Thought and language are to the artist instruments of an art. Vice and virtue are to the artist materials for an art. From the point of view of form, the type of all the arts is the art of the musician. From the point of view of feeling, the actor's craft is the type. All art is at once surface and symbol. Those who go beneath the surface do so at their peril.

Those who read the symbol do so at their peril. It is the spectator, and not life, that art really mirrors. Diversity of opinion about a work of art shows that the work is new, complex, and vital. When critics disagree, the artist is in accord with himself. We can forgive a man for making a useful thing as long as he does not admire it. The only excuse for making a useless thing is that one admires it intensely.

All art is quite useless.


  1. Having read the manifesto again, I think I was wrong in saying that "its only interest is in its own cleverness, beauty, and delight." Because I think Wilde is quite serious, actually -- or at least mostly serious: that art is something that is made, like a chair, say; and just as there aren't any moral or immoral chairs ("Chairs are well made, or badly made. That is all."), there is no moral or immoral art . . . just moral or immoral uses to which it can be turned. Then he denies the possibility of moral or immoral uses with "All art is quite useless," a statement with which I disagree profoundly. I usually judge works of art based upon their ability to move me emotionally, and the emotional reactions that art can provoke are HUGELY useful to the artist, propagandist, cover designer, and ad agency, and the people they serve.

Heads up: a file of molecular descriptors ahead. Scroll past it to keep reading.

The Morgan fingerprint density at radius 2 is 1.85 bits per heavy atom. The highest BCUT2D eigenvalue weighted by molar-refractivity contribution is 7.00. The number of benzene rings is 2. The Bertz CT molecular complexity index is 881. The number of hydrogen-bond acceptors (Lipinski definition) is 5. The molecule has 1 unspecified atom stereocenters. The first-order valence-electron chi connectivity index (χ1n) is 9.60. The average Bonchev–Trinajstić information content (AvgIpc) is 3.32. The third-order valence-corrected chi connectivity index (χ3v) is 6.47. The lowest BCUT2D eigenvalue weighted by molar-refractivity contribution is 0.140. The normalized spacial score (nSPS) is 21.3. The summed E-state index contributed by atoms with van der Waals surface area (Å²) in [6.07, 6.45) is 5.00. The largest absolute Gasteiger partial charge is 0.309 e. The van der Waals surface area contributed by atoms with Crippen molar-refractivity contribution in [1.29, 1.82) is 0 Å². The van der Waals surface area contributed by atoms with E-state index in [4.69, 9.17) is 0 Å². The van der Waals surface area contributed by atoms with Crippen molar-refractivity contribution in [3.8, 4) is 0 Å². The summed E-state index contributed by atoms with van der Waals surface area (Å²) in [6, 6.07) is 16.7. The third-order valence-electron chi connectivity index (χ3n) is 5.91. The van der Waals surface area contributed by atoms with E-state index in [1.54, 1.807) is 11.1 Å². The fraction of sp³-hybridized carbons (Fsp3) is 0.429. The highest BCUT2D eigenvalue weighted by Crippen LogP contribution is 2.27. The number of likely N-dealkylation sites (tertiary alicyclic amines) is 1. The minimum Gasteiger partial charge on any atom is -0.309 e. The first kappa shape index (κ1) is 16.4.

It's interesting, actually, that Wilde doesn't invoke ANY possible emotional reactions to art here other than admiration or anti-admiration -- whether you find something charming or not. Whereas I as a viewer/reader/etc. routinely laugh, or get angry, or gasp, or weep, or come away determined to change the world. . . . Wilde would either think me a fool for lacking his detachment ("Those who read the symbol do so at their peril"), or was so detached himself he couldn't conceive of such reactions. Or perhaps he found art and beauty so powerful that he had to pretend detachment ...

    What do you think?

  2. I think that Oscar Wilde is a devious man in the writing of this. I think he means every word he wrote, yet he wrote it in such a way that people are (ironically) pushed to a passion to disagree with at least some part of it.

    I can almost imagine him defending what he wrote against any protests with the emotional detachment you mention in your comment. Unfortunate, really, that he didn't live when he could have joined a debate team. He would have been a master.

    The line I choose to comment on is: "Those who find ugly meanings in beautiful things are corrupt without being charming."